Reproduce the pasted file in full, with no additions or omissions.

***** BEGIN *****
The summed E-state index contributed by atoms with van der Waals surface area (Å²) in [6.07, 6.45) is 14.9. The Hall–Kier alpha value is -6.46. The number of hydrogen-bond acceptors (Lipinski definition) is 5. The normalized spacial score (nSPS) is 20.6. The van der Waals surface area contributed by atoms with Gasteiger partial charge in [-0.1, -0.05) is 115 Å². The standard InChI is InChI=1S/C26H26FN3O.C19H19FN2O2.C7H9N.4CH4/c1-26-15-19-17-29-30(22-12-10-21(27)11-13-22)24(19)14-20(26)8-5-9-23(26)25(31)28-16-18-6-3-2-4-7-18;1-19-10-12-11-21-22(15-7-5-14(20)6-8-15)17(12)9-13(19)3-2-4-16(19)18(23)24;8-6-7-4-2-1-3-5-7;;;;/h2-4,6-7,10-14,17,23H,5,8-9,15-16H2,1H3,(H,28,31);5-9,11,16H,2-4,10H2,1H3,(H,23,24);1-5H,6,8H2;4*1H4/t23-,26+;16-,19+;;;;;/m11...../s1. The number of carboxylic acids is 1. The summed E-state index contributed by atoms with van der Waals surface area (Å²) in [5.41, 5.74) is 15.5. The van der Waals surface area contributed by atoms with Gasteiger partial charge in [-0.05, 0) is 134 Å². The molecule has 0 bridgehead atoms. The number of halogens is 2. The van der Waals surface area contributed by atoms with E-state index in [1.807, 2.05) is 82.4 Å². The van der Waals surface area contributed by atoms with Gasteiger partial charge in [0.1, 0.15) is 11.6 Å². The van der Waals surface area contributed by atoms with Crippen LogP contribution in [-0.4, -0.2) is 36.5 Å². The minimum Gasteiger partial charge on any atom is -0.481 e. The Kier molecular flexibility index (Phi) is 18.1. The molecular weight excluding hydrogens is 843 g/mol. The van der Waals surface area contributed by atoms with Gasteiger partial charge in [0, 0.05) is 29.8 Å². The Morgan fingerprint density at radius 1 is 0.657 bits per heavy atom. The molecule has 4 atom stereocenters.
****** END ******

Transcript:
The summed E-state index contributed by atoms with van der Waals surface area (Å²) in [6.07, 6.45) is 14.9. The Hall–Kier alpha value is -6.46. The number of hydrogen-bond acceptors (Lipinski definition) is 5. The normalized spacial score (nSPS) is 20.6. The van der Waals surface area contributed by atoms with Gasteiger partial charge in [-0.1, -0.05) is 115 Å². The standard InChI is InChI=1S/C26H26FN3O.C19H19FN2O2.C7H9N.4CH4/c1-26-15-19-17-29-30(22-12-10-21(27)11-13-22)24(19)14-20(26)8-5-9-23(26)25(31)28-16-18-6-3-2-4-7-18;1-19-10-12-11-21-22(15-7-5-14(20)6-8-15)17(12)9-13(19)3-2-4-16(19)18(23)24;8-6-7-4-2-1-3-5-7;;;;/h2-4,6-7,10-14,17,23H,5,8-9,15-16H2,1H3,(H,28,31);5-9,11,16H,2-4,10H2,1H3,(H,23,24);1-5H,6,8H2;4*1H4/t23-,26+;16-,19+;;;;;/m11...../s1. The number of carboxylic acids is 1. The summed E-state index contributed by atoms with van der Waals surface area (Å²) in [5.41, 5.74) is 15.5. The van der Waals surface area contributed by atoms with Gasteiger partial charge in [-0.05, 0) is 134 Å². The molecule has 0 bridgehead atoms. The number of halogens is 2. The van der Waals surface area contributed by atoms with E-state index in [1.807, 2.05) is 82.4 Å². The van der Waals surface area contributed by atoms with Gasteiger partial charge in [0.1, 0.15) is 11.6 Å². The van der Waals surface area contributed by atoms with Crippen LogP contribution in [-0.4, -0.2) is 36.5 Å². The minimum Gasteiger partial charge on any atom is -0.481 e. The Kier molecular flexibility index (Phi) is 18.1. The molecular weight excluding hydrogens is 843 g/mol. The van der Waals surface area contributed by atoms with Gasteiger partial charge in [0, 0.05) is 29.8 Å². The Morgan fingerprint density at radius 1 is 0.657 bits per heavy atom. The molecule has 4 atom stereocenters.